Iron deficient erythropoiesis might play key role in development of anemia in cancer patients
Methods: The incidence of anemia among 4 major cancers (gastric, colorectal, lung cancer and hepatocellular carcinoma), and biochemical features of anemia using ferritin, CRP, hepcidin and soluble transferrin receptor (sTfR) were assessed. Anemia was defined either by hemoglobin (Hb) ≤11 g/dL or a drop of Hb 2 g/dL or more during anticancer treatment.
Results: Among the 345 patients including 152 lung cancer, 101 gastric cancer, 69 colorectal cancer and 23 hepatocellular carcinoma, 49 patients (14.2%) had anemia at their initial diagnosis of cancer. During treatment, 129 (37.4%) experienced anemia, and 34 (26.4%) were treated mostly by transfusion. Biochemical feature of anemia was examined with 39 patients' samples. When comparing to the reference value from general population, cancer patients showed numerically higher ferritin, sTfR, CRP and hepcidin level. Among the cancer patients, anemic patients had significantly higher ferritin (p = 0.050) and sTfR (p = 0.009) level compared to non-anemic patients.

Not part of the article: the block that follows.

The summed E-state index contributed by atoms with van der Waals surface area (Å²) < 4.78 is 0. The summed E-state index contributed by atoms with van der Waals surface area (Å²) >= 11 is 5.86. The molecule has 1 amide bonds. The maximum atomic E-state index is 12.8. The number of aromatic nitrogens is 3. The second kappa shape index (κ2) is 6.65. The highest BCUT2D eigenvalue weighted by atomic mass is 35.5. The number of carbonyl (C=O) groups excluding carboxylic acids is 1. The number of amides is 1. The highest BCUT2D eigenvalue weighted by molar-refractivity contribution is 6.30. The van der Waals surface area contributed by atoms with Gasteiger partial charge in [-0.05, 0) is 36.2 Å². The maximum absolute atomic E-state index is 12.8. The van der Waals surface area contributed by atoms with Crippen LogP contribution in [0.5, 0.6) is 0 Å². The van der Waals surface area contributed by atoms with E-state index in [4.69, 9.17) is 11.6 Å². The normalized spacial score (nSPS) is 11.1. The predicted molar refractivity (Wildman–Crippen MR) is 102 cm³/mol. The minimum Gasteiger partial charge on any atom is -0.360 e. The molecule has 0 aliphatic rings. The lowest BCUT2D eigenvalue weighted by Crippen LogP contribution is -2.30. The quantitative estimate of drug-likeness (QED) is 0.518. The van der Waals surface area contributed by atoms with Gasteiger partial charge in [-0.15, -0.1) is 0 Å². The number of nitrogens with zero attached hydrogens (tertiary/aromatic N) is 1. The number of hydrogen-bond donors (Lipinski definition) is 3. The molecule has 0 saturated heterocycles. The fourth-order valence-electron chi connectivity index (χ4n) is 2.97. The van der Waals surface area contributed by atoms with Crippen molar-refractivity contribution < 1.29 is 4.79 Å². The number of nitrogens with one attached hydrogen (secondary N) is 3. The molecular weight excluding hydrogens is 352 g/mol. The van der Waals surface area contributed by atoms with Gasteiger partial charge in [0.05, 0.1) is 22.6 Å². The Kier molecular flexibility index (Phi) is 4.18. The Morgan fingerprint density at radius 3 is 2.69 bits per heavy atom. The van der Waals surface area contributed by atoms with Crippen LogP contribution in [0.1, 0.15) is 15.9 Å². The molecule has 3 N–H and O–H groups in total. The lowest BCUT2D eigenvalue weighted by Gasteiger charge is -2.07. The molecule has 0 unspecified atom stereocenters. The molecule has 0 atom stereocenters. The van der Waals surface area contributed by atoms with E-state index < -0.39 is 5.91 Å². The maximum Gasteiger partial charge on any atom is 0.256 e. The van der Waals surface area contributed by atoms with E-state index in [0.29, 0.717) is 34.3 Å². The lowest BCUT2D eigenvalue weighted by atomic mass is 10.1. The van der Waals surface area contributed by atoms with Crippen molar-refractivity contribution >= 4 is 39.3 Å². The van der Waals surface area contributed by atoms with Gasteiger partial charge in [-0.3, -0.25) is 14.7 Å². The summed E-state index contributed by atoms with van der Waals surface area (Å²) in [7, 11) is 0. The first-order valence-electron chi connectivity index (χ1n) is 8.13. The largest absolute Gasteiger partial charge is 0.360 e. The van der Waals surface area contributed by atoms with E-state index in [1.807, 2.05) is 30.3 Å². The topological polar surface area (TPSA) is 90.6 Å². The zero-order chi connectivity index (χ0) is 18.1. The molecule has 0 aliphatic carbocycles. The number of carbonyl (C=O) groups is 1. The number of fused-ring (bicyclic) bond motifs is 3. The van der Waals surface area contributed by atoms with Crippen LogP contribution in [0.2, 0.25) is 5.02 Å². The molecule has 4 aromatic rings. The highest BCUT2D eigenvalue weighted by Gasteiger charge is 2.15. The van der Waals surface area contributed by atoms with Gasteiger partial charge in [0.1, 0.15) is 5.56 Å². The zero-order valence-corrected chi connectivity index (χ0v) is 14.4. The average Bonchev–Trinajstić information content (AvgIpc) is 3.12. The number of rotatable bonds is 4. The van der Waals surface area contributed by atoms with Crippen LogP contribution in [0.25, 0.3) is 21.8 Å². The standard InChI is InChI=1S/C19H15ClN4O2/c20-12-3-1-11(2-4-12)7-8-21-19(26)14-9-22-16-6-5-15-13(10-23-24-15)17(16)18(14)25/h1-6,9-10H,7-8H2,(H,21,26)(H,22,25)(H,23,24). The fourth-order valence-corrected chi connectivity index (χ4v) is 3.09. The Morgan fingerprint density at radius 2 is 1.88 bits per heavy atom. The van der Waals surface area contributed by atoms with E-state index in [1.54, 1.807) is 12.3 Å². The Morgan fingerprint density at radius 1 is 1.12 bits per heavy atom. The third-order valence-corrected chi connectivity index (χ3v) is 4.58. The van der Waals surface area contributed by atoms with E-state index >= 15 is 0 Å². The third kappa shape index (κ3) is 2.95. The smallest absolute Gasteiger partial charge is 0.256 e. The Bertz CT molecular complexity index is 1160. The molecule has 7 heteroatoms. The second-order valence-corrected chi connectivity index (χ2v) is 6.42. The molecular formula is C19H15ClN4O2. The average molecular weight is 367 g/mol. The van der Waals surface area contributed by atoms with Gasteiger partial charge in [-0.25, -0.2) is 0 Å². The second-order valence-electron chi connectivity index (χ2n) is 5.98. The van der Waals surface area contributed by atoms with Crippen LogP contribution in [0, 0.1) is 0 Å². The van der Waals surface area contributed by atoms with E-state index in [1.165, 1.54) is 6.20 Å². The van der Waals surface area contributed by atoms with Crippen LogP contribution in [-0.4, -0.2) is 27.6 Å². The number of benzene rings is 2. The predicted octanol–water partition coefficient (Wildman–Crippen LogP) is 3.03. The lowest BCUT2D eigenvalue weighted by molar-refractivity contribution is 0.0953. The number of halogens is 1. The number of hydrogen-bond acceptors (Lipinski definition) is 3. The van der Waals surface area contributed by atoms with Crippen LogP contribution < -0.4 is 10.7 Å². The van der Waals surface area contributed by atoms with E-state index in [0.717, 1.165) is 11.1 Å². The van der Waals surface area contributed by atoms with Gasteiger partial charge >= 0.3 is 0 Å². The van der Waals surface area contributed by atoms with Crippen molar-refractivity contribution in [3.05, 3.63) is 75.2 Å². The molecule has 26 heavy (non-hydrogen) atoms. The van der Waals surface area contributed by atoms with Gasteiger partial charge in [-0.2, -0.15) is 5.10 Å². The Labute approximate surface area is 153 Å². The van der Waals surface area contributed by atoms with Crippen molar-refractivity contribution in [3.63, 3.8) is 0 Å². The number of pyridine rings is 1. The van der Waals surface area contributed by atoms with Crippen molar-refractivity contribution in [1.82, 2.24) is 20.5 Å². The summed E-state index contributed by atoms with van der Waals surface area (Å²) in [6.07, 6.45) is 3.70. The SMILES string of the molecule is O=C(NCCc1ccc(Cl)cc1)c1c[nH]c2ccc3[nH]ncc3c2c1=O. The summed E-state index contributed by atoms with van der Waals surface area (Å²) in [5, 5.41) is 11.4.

Conclusion: Anemia is a common issue in cancer patients and is largely undertreated with sub-optimal diagnoses of cause. The rates of anemia increase significantly during anti-cancer treatment and appear to be largely associated with iron deficiency.
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by Oleg Vishnevski | Dec 15, 2015